In most cases, if you withdraw funds from an IRA before you reach 59-1/2 years of age, you'll have to pay the IRS a hefty early-withdrawal penalty. However, there are a few exceptions, and one of the most valuable loopholes is the ability to withdraw from your IRA to pay for college expenses. Read on for more details and a look at whether an IRA could be a better savings vehicle than a more traditional college savings account.
Continue Reading Below
The general rule for IRA withdrawals
Funds you deposit into an IRA generally cannot be withdrawn before you reach age 59-1/2 without being assessed a 10% early-withdrawal penalty from the IRS.
Image Source: Getty Images.
There are a few exceptions to this rule. For example, you can withdraw IRA funds early if you become totally and permanently disabled, or to pay health insurance premiums while you're unemployed. Another notable exception is a one-time withdrawal of up to $10,000 to be used toward a first-time home purchase.
However, perhaps the most lucrative loophole is the exception for educational expenses.
Continue Reading Below
The IRA education loophole -- a big exception
Under certain conditions, you can withdraw money from your IRA early to pay for qualified higher education expenses.The expenses must be paid for you, your spouse, or your child or grandchild, and they must be paid to an institution that is eligible to participate in federal student loan programs -- which includes virtually any postsecondary institution in the U.S.
The IRS defines qualified higher education expenses as:
- Equipment required for enrollment or attendance
- Special needs services required in connection with enrollment or attendance
- Room and board (if the student is enrolled half-time or more)
While expenses that meet the requirements are exempt from the 10% early-withdrawal penalty, you may have to pay income tax on the money you withdraw, depending on the type of IRA and whether the money came from your contributions or from investment profits.
Should you use your IRA as a college savings account?
Technically, IRAs are designed for retirement savings, not for college planning. However, many people use IRAs, particularly of the Roth variety, as alternatives to other college savings vehicles such as the 529 savings plan or the Coverdell ESA.
For starters, Roth IRA contributions (but not earnings) can be withdrawn at any time, and for any reason, without penalty. For example, if you've contributed a total of $30,000 to a Roth IRA and your account is now worth $100,000, you can withdraw the original $30,000, no questions asked. This can be especially useful for college savings, as you are not limited to the IRS' definition of "qualified higher education expenses" with this portion of your account. If you want to pay for an otherwise unqualified expense, such as a car for your child to get to and from school, go for it.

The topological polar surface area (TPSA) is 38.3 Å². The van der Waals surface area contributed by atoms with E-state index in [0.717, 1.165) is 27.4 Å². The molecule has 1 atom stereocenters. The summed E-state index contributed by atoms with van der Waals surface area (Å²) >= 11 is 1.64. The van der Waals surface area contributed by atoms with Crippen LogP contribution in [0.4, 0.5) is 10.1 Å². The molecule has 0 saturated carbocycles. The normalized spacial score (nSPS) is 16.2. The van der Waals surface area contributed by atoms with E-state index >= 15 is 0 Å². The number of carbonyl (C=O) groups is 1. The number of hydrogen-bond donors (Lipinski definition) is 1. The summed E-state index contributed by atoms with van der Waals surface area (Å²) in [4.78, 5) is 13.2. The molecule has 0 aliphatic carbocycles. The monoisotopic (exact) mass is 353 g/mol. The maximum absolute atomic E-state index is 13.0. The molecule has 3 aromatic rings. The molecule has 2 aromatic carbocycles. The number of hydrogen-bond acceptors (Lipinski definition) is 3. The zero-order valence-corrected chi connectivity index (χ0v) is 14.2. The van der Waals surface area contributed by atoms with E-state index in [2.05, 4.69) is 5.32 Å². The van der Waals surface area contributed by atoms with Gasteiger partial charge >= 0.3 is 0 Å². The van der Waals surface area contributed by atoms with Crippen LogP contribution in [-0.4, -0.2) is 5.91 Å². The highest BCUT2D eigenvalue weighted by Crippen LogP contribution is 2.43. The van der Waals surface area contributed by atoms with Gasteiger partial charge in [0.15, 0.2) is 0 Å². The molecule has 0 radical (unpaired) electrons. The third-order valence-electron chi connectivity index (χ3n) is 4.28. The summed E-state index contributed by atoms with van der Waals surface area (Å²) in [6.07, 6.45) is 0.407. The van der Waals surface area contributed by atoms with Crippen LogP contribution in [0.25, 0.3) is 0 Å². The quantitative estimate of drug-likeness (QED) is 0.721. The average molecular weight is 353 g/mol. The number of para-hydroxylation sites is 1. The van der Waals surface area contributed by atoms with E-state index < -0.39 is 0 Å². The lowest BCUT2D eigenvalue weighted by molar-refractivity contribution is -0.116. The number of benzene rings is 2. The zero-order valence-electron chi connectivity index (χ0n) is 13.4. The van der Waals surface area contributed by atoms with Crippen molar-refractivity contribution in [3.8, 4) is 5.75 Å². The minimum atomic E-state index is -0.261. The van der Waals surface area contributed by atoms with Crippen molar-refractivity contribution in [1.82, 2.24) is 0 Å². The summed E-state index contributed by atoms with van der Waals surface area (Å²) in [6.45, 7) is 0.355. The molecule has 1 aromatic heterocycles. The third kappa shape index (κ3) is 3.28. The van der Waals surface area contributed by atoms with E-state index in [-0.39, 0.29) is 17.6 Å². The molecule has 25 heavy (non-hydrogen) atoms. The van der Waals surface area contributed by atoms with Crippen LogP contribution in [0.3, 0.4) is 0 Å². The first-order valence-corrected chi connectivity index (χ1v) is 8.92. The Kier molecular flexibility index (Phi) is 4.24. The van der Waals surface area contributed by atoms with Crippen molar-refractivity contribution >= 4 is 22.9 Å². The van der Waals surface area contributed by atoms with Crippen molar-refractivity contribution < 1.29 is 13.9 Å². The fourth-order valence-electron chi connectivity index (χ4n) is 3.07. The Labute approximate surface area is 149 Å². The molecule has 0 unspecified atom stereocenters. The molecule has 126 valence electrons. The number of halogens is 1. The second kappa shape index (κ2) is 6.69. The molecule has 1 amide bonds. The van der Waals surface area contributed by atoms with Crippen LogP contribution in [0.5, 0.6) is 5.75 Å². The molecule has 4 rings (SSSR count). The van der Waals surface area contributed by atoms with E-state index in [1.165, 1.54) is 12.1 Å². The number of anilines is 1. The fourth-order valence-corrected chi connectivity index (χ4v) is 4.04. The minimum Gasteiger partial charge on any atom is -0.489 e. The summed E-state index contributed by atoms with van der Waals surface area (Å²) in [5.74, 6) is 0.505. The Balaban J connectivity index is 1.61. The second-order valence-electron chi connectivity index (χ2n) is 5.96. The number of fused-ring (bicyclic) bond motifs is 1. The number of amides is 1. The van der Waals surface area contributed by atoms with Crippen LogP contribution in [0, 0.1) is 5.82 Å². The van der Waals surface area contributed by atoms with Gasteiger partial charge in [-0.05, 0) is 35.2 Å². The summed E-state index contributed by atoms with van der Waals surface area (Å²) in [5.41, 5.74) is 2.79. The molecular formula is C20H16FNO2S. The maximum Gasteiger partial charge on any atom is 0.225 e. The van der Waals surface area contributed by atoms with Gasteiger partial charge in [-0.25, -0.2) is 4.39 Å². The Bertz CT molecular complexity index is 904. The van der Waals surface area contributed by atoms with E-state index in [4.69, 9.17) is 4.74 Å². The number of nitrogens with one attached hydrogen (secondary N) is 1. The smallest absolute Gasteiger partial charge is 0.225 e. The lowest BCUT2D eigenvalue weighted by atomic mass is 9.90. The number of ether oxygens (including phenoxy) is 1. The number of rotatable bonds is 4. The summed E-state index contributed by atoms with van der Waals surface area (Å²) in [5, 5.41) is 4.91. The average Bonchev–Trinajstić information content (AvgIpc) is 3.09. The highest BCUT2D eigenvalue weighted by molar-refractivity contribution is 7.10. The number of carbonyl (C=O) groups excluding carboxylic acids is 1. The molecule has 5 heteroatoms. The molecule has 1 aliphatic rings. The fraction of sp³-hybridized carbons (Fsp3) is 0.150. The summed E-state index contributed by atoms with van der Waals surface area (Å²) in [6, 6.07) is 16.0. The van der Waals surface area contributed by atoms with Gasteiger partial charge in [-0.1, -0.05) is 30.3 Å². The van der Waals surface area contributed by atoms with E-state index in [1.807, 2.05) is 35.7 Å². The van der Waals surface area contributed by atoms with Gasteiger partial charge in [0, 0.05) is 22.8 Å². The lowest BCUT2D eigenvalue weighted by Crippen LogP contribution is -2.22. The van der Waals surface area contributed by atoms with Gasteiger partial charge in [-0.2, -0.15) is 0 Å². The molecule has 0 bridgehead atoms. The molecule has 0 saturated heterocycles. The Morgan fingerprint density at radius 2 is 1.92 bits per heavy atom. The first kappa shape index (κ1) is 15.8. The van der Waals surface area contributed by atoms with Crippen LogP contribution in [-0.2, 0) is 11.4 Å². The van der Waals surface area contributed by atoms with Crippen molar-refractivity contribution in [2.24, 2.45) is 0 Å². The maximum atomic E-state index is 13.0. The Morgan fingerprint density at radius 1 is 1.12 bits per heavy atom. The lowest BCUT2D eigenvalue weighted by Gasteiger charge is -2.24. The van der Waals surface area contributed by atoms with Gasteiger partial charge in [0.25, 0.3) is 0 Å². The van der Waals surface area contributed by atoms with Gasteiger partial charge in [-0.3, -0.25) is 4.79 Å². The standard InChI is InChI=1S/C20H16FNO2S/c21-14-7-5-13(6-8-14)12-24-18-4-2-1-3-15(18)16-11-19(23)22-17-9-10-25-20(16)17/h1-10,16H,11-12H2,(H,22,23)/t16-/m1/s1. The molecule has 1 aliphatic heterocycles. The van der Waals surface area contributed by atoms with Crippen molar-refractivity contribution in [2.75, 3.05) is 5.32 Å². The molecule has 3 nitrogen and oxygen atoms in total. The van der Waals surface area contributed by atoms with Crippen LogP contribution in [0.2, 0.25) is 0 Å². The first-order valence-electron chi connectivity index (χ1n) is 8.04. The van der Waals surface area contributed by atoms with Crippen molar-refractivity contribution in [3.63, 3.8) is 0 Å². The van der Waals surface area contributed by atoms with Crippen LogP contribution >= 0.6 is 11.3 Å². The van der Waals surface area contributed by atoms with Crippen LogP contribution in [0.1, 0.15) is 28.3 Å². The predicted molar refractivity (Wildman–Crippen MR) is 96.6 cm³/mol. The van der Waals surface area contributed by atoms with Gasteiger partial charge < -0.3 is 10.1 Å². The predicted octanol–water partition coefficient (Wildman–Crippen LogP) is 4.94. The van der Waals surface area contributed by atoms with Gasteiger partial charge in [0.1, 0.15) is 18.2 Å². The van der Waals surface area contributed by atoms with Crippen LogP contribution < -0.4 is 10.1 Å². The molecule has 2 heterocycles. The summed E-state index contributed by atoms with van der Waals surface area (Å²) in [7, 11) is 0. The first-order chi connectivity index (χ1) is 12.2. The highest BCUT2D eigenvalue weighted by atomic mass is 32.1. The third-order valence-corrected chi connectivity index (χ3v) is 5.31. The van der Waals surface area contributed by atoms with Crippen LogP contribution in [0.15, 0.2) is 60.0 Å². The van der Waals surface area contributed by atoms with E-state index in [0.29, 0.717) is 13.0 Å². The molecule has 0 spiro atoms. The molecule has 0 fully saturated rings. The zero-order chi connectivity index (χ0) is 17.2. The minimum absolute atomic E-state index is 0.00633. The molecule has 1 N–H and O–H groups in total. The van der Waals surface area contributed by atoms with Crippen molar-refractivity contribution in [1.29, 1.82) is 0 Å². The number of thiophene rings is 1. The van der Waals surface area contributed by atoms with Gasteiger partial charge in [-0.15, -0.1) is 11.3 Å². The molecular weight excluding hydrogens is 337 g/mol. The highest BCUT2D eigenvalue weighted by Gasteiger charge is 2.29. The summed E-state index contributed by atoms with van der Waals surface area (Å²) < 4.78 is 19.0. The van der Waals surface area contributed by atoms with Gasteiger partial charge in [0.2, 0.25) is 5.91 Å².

Also, Roth IRA accounts don't count as assets when your student fills out the FAFSA, so this form of college savings does not affect their ability to qualify for other types of financial aid.
Finally, when you save for college with an IRA, you're not necessarily committing to using those funds for college. With a 529 plan, for instance, any withdrawals must be used for qualified education expenses, or you'll probably owe a penalty. Meanwhile, if you don't need your IRA funds to pay for education, you can simply leave the money alone to grow until you're ready to retire.
The bottom line is that while IRAs aren't officially "college savings" accounts, they can certainly be useful for this purpose -- as long as you're not counting on your IRA investments to fund your own retirement. If you want more information about opening an IRA or investing in an IRA, check out The Motley Fool's IRA Center.
The $16,122 Social Security bonus most retirees completely overlook
If you're like most Americans, you're a few years (or more) behind on your retirement savings. But a handful of little-known "Social Security secrets" could help ensure a boost in your retirement income. For example: one easy trick could pay you as much as $16,122 more... each year! Once you learn how to maximize your Social Security benefits, we think you could retire confidently with the peace of mind we're all after.Simply click here to discover how to learn more about these strategies.
The Motley Fool has a disclosure policy.